Part II explores the economies of care among kin. Chapter 4 explores the Tswana understanding of care as a combination of sentiment, material provision, and work that affects the physical and social well-being of others – and as a key resource in the contribution economies of kinship. But the things, work, and sentiment of care can be disarticulated and are subject to competing claims by family, partners, and friends, with implications for self-making projects. Chapter 5 examines the tensions that arise between these obligations to contribute care – especially among siblings – and the uncertainty about whether people will contribute what they ought, to whom, and for how long, which make contributions of care a volatile source of dikgang. Care, in these terms, is perpetually subject to crisis; the dominant public health frameworks that cast AIDS as a ‘crisis of care’ overlook the ways in which the Tswana family routinely faces, copes with, and even regenerates itself through such crises. Chapter 6 concludes with a consideration of how NGO and government interventions aim to provide care in the form of food baskets and feeding programmes – but dissociate these from specific people and relationships, inadvertently creating new crises by doing so.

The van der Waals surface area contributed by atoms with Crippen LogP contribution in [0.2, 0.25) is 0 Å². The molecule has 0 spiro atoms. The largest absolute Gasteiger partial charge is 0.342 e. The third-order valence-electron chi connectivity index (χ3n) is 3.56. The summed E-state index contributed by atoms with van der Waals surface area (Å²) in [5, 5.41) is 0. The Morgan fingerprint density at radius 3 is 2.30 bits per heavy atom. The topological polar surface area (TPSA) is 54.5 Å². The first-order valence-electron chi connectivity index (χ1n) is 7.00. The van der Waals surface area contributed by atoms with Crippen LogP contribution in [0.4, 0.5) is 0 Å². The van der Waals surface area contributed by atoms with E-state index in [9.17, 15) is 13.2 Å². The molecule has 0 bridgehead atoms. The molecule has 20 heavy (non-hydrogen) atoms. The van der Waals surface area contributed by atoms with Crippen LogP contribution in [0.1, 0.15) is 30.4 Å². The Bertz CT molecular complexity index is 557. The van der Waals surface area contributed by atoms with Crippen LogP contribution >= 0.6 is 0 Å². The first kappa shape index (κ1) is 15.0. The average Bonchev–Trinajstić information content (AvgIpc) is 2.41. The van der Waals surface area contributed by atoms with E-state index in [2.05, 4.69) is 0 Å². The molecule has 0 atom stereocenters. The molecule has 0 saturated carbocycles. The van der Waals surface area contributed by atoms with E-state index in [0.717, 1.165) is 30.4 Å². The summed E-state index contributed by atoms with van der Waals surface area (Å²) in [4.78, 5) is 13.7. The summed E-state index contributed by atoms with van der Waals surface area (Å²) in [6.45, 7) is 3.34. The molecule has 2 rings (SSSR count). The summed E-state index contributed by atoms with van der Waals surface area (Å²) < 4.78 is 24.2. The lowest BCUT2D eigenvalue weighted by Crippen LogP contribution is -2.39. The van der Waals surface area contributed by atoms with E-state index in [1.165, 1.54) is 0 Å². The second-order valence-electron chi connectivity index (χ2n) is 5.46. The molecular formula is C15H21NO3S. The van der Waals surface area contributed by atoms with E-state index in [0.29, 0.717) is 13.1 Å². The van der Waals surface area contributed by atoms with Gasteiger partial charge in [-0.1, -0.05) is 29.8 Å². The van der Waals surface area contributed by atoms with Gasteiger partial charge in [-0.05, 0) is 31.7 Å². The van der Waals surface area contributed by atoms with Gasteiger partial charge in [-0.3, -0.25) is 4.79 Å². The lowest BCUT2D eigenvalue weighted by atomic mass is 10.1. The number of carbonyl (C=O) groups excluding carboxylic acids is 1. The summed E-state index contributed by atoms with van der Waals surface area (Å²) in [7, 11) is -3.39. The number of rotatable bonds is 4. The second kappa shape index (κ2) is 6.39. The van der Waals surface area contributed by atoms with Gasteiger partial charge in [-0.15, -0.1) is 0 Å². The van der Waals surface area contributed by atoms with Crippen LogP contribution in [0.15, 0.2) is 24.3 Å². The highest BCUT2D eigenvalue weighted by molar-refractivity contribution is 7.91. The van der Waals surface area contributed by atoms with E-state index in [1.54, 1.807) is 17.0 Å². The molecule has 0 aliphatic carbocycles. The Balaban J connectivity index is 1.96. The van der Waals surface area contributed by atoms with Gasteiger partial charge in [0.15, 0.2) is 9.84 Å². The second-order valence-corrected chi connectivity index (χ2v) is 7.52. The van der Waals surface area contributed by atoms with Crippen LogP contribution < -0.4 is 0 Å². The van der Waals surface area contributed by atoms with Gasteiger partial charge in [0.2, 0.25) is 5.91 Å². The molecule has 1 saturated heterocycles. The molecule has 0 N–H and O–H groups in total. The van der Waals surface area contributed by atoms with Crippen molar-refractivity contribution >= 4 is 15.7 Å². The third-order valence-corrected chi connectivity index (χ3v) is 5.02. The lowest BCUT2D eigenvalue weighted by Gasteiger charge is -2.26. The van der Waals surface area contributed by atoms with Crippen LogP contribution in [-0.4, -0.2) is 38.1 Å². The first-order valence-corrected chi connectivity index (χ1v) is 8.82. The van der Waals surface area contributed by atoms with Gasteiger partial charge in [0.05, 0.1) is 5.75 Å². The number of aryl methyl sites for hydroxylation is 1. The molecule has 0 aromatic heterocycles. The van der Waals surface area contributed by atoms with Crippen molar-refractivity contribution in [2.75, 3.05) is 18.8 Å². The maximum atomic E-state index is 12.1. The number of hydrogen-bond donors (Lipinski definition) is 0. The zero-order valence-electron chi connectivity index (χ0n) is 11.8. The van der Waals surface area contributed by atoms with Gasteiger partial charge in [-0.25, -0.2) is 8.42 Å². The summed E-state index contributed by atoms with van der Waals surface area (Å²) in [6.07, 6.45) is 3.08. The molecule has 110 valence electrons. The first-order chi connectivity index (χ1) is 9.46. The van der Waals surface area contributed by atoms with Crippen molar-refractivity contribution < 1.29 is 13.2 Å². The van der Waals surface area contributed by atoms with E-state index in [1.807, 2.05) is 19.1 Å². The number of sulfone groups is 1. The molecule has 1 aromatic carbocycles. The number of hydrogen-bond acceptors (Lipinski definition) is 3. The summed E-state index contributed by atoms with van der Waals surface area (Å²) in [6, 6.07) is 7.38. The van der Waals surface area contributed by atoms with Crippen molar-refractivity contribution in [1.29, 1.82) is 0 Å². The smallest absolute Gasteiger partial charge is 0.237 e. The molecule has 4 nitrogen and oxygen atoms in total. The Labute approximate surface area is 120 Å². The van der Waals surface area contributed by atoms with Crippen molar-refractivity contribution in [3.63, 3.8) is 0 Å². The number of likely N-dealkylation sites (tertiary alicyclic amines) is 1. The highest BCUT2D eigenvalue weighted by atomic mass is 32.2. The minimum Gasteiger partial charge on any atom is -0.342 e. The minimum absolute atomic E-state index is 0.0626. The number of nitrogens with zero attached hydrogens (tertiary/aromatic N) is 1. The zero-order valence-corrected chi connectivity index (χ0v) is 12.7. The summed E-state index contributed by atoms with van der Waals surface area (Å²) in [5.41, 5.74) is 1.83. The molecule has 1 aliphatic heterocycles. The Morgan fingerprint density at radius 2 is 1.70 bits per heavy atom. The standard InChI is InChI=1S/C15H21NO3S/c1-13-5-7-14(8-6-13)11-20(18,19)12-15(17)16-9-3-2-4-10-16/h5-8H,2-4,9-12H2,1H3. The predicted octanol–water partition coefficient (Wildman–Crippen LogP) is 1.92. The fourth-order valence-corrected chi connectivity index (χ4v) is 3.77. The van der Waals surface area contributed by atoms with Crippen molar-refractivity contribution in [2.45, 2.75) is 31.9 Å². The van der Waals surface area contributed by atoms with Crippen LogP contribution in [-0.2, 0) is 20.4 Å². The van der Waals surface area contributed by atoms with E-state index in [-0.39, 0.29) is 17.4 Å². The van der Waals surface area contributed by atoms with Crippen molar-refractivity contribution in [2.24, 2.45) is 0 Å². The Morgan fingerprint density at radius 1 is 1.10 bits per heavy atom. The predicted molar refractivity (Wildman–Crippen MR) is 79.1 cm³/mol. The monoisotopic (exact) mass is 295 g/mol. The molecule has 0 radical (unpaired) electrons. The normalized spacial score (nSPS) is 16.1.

Through a series of interlinked stories, the introduction presents the central figures of the book – the ‘Legae’ family, key friends and neighbours, the government social worker, and NGO staff and volunteers – and the village they live in, ‘Dithaba’. It contextualises them in Botswana’s history and reflects on key methods of research and writing: on being family, on being part of the problem, and on telling tales. It also sets out and situates the central argument of the book: that all of the ways in which Tswana families are made generate conflict and crisis – glossed in Setswana as dikgang – and that conflict and crisis in turn produce, sustain, and reorient kinship. Families, on this reading, emerge as unexpected sources of resilience and innovation in major socio-political crises such as the AIDS epidemic – and offer unexpected perspectives on the effects of HIV and AIDS, and of state- and NGO-led intervention.